Mercedes says overheating problems related to the starter can melt components and cause fires.

Posted in Recalls

Mercedes says overheating problems related to the starter can melt components and cause fires.

— Mercedes-Benz is recalling more than 354,400 vehicles in the U.S. at risk of catching on fire due to starter components overheating and melting. More than 51 fires have been reported, 30 of those in the U.S., and more than 1 million cars and SUVs need repairs worldwide.

Mercedes says the following cars and SUVs will need additional fuses installed in the electrical lines to the starters:

  • 2015-2017 Mercedes-Benz C300 4Matic
  • 2015-2017 Mercedes-Benz C300
  • 2015-2017 Mercedes-Benz CLA250
  • 2015-2017 Mercedes-Benz CLA250 4Matic
  • 2015-2017 Mercedes-Benz CLA45 AMG
  • 2017 Mercedes-Benz C300 4Matic Cabrio
  • 2017 Mercedes-Benz C300 4Matic Coupe
  • 2017 Mercedes-Benz C300 Cabrio
  • 2017 Mercedes-Benz C300 Coupe
  • 2017 Mercedes-Benz E300
  • 2017 Mercedes-Benz E300 4Matic
  • 2017 Mercedes-Benz E400 4Matic Wagon
  • 2017 Mercedes-Benz E43 AMG 4Matic
  • 2017 Mercedes-Benz GLA250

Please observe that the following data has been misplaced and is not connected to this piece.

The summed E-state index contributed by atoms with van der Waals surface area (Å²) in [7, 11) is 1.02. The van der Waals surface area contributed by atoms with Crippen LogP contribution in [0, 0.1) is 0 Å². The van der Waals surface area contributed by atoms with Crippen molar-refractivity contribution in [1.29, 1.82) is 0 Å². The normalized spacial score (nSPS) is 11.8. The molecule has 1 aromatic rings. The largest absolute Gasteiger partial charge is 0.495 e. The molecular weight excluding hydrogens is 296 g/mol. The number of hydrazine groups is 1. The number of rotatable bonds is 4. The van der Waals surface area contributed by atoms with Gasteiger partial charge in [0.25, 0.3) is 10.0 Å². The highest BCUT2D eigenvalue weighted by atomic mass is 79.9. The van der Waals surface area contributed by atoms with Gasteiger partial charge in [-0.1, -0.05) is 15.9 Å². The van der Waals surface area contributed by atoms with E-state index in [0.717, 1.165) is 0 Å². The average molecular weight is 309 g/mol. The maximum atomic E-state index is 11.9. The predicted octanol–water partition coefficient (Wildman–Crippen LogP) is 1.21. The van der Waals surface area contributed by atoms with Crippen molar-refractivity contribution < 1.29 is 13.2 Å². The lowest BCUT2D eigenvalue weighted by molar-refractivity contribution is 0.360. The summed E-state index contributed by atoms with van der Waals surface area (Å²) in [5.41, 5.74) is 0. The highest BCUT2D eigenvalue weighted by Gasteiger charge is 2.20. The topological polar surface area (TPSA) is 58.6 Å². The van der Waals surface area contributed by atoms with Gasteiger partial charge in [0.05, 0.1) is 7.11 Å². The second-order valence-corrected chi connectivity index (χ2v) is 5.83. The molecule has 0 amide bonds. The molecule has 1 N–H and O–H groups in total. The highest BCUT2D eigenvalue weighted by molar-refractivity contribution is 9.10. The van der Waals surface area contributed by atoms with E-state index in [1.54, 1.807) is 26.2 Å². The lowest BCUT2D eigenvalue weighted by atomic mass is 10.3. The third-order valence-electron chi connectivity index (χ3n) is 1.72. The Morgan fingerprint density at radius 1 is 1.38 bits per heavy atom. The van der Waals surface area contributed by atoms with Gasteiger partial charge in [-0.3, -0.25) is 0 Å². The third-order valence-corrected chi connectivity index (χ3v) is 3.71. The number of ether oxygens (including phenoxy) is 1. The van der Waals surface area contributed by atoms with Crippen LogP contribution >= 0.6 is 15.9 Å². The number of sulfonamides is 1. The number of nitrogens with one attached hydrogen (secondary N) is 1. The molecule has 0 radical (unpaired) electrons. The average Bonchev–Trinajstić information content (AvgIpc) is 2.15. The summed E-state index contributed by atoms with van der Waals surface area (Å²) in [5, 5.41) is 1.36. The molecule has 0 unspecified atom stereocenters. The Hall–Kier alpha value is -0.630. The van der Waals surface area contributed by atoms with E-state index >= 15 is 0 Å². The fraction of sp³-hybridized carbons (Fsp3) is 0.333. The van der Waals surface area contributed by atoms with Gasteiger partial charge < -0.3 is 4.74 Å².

• 2017 Mercedes-Benz GLA250 4Matic
  • 2017 Mercedes-Benz GLC300 4Matic Coupe
  • 2016 Mercedes-Benz C350e
  • 2016 Mercedes-Benz GLC300
  • 2016-2017 Mercedes-Benz C450 4Matic AMG Sport
  • 2016 Mercedes-Benz GLC300 4Matic

If the starter is blocked due to engine or transmission damage (hydro locked engine), a very high electric current would flow through the starting current limiter during repeated attempts to start the vehicle.

If a driver keeps trying to start the engine repeatedly despite the engine not cranking, the high electric current draw might lead to overheating of the starting current limiter. This causes the possibility that the surrounding components might melt and potentially lead to a fire.

In June 2016, the automaker launched investigations after receiving reports where customers discovered starting current limiters that were damaged by fires. Mercedes collected the damaged parts and engineers went to work to find the cause of the fires.

Those engineers determined the only way the components overheated was when a driver kept trying to start a car even though the starter had been blocked by previous damage to the engine or transmission.

Mercedes says the starting current limiter is designed for typical current draw and unable to handle very high currents when the engine/transmission is damaged to the point where it is unable to crank.

Affected owners will first be contacted in March 2017 and once parts are available, owners will receive second notices, most likely in July. Mercedes says dealers can fix the problem by installing additional fuses in the electrical lines to the starters.

Owners with questions may contact Mercedes-Benz at 800-367-6372.

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